The Waratahs and Brumbies each had solid yet unspectacular seasons last time out, with both teams reaching the playoffs before suffering harrowing semi-final defeats to two Kiwi outfits. They will be the favourites once again to battle it out at top of the Australian conference.
The Reds have lost a number of experienced faces, but still have enough ability to trouble the top sides, whilst the Rebels will continue to play above their level with a group of talented youngsters. The Force will most likely struggle once more having failed to add much to their squad following last season’s bottom-placed finish in the overall standings.
If the Brumbies have designs on winning their first Super Rugby trophy since 2004, this is the year they will have targeted. Whilst the other Australian franchises have already seen much of their top talent poached by European clubs, a strong core will remain with the Canberra-based club this season ahead of scheduled moves abroad next year.
In David Pocock, the Brumbies possess the most influential forward in world rugby, and ahead of his sabbatical in England next year, they will hope that he has another big season in him which could help them reach the summit. Pocock will pack down alongside fellow Wallaby back-rower Scott Fardy in a strong forward unit which includes an international trio in the front-row of Ben Alexander, Scott Sio and vice-captain Stephen Moore.
Moore will split the captaincy with Christian Lealiifano after head coach Stephen Larkham decided that sharing the leadership was the best thing to do ahead of Moore’s impending move to the Reds for the 2017 season. Larkham is in his second full season as coach, and he looks to have put together a squad ready to challenge at the top end of the overall table.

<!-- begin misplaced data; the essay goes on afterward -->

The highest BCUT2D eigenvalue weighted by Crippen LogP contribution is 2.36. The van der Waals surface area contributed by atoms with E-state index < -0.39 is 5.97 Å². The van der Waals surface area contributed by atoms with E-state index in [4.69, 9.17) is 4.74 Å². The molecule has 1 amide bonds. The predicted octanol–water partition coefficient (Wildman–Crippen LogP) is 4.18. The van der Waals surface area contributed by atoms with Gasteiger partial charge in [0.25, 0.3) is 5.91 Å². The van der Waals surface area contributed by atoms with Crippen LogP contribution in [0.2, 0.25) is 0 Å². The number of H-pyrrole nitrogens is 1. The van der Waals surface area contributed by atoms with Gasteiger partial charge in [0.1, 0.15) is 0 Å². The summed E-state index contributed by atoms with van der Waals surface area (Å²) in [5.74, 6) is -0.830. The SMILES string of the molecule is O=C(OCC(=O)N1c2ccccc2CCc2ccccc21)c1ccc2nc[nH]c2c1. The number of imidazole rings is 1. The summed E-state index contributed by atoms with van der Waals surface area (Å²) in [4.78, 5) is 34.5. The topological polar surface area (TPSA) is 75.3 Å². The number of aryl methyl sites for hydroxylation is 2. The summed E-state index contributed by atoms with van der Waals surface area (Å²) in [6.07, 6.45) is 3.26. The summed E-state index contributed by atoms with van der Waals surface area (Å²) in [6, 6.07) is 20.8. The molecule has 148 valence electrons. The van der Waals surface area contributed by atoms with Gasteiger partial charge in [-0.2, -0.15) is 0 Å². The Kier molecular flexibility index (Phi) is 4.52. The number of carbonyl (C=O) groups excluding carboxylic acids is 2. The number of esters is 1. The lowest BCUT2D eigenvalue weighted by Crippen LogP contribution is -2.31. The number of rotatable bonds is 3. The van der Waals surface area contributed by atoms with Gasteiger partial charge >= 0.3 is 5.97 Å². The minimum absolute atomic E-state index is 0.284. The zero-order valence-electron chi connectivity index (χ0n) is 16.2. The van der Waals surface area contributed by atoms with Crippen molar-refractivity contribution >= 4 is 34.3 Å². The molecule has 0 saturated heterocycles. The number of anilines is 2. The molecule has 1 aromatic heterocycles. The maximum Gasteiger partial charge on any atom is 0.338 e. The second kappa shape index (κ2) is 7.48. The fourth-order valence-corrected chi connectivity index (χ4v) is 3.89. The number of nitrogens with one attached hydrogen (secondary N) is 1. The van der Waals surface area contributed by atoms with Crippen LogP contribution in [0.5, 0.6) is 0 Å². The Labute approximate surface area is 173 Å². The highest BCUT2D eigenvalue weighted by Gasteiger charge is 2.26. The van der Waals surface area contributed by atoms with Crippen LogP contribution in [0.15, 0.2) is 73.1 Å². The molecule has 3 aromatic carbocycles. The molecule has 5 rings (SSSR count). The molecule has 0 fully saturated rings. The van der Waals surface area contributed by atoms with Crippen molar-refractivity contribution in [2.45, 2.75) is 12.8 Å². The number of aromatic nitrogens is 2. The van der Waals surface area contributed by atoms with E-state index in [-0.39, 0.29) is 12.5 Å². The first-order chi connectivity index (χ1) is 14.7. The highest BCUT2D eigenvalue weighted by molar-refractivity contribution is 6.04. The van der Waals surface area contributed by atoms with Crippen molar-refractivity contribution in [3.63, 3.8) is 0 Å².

The two major losses from last year’s squad came in the form of Montpellier-bound pair Nic White and Jesse Mogg. The form of whipper-snapper Robbie Coleman last season alleviated the loss of Mogg at full-back, whilst also allowing Henry Speight and Joe Tomane to nail down the wing positions. Speight will however be juggling his time this season between playing with the Brumbies, and also the Australian Sevens side, as he sets his sights on a place in the squad for the Rio Olympics.
Nic White’s replacement at scrum-half, is Argentinian international Tomas Cubelli. Cubelli was one of a few Pumas who decided against signing with the new Jaguares franchise, instead moving to the ACT in one of the most interiguing transfers of the summer.
After narrowly making the playoffs last season, this Brumbies outfit look set to once again be the biggest challengers for the Waratahs at the top of the Australian conference. Pocock’s presence alone will lead to plenty of front foot ball, which playmakers such as Matt Toomua and Tevita Kuridrani should feast on, with silverware this season a very realistic goal.
After picking up just three victories last season, it is tough to see where the Force have made improvements which will allow them to rise higher up the table. Michael Foley will once more preside over a Force squad which looks under-resourced compared to their divisional rivals. Captain Matt Hodgson will continue to lead from the front for the Western Australians, alongside the team’s star player Ben McCalman in the back row.